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Quote:
Originally Posted by Mollulnan
Some top notch "Googling" guys, Codders would be proud. The amazing thing is how the hell you've managed to make a water jet sound so bloody complicated?!!
I was a mine of useless info LONG before Google came out!!! I only use Google to CHECK my facts before I post!!!
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Old 30 November 2005, 09:27   #55
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Quote:
Originally Posted by Richard B
Yoyo, unless I'm mistaken, I think your equation is "Boyles Law" which states that for a perfect gas pressure x volume is constant.

???????????????
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Old 30 November 2005, 09:30   #56
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Well spotted - yes he IS right that Bernoulli's Equation is the one to use but for some reason he has posted Boyle's law instead - a slip of the old mouse perhaps???????
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Old 30 November 2005, 09:40   #57
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Quote:
Originally Posted by Hugh Jardon
...causing a fast stream of water to exit the hole giving thrust
You reckon? Undoubtedly there is a fast stream of water leaving the nozzle but what does it thrust against? There has to be a force pushing on the inside of the jet unit to cause it to move forward. This has to be either a pressure difference between the nozzle end and the forward end of the jet or a reactive force against the water jetstream but me brain's having difficulty with the latter concept. Garfie's link suggests the latter but I've a feeling it's a bit layman speak for what it really going on. There's another bit niggling me; when a fluid is accelerated, the pressure within it falls. hmmm....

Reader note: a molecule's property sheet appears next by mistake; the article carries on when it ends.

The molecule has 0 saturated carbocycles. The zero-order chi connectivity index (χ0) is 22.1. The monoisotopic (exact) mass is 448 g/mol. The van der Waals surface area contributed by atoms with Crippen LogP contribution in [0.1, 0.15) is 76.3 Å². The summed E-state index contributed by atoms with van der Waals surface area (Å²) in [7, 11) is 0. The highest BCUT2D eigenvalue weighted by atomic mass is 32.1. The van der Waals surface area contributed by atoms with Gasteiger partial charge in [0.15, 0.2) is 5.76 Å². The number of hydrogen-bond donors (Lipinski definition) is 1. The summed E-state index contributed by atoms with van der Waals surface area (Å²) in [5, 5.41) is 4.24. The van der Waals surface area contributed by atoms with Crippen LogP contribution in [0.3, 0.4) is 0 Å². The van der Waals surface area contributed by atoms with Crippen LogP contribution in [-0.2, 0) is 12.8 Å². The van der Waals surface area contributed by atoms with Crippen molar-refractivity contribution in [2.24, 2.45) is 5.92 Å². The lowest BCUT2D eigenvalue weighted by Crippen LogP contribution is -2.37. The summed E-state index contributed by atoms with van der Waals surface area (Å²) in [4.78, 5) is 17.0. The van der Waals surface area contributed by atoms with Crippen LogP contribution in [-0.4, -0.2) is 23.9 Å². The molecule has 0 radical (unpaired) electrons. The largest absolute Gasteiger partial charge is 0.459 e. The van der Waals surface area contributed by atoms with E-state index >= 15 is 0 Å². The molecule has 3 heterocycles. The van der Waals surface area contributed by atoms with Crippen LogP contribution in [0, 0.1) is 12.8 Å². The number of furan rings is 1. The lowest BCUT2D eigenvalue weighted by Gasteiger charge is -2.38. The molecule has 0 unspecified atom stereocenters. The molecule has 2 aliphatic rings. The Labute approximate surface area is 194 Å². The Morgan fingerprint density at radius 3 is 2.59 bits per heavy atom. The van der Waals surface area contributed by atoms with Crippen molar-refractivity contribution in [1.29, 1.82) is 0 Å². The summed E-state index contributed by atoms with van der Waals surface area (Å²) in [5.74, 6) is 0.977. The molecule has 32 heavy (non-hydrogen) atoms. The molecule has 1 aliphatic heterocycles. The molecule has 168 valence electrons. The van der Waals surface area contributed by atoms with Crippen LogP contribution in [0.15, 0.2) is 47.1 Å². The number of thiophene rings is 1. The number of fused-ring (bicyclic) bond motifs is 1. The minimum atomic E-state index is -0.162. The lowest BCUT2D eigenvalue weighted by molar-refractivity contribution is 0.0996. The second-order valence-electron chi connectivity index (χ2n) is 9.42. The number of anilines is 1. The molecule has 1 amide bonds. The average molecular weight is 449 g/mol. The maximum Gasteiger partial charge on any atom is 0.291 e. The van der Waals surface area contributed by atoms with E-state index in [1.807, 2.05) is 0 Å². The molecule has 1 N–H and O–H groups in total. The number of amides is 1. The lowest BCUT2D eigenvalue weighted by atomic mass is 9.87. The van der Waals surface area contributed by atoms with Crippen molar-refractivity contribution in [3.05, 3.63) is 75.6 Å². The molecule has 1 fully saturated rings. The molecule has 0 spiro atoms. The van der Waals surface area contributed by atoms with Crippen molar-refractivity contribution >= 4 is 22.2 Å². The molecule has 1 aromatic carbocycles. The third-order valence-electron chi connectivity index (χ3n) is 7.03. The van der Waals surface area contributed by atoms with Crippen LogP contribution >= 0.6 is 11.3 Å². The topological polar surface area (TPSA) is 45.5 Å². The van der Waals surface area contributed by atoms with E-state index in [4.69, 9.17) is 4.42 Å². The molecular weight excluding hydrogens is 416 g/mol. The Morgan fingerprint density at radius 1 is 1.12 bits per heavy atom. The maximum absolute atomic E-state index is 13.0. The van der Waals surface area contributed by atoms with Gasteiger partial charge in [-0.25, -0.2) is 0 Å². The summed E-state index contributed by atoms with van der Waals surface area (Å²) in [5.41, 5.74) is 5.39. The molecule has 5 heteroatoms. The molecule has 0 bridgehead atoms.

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Old 30 November 2005, 09:45   #58
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Doesn't have to thrust against anything - ask Newton!!!

I thought a waterjet was so simple to understand - but then again everything is simple when you look at the basics and don't let science get in the way.
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Old 30 November 2005, 09:46   #59
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Richard B,

Yeah your right mate soz. in my defence it was 20+ years ago. :-)

thanks
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Old 30 November 2005, 09:48   #60
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Quote:
Originally Posted by pressman
One for CODPRAWN.

Tugs also use Voith Schrieder drives, but then I suppose you know about those aswell.

Compass units are, another one, kitchener gear, there are many, best you read up on these!!

Ah...(sigh) The Kitchen Rudder! Forerunner to the jet Bucket and the best of both worlds (no fkin gearbox). Happy Days.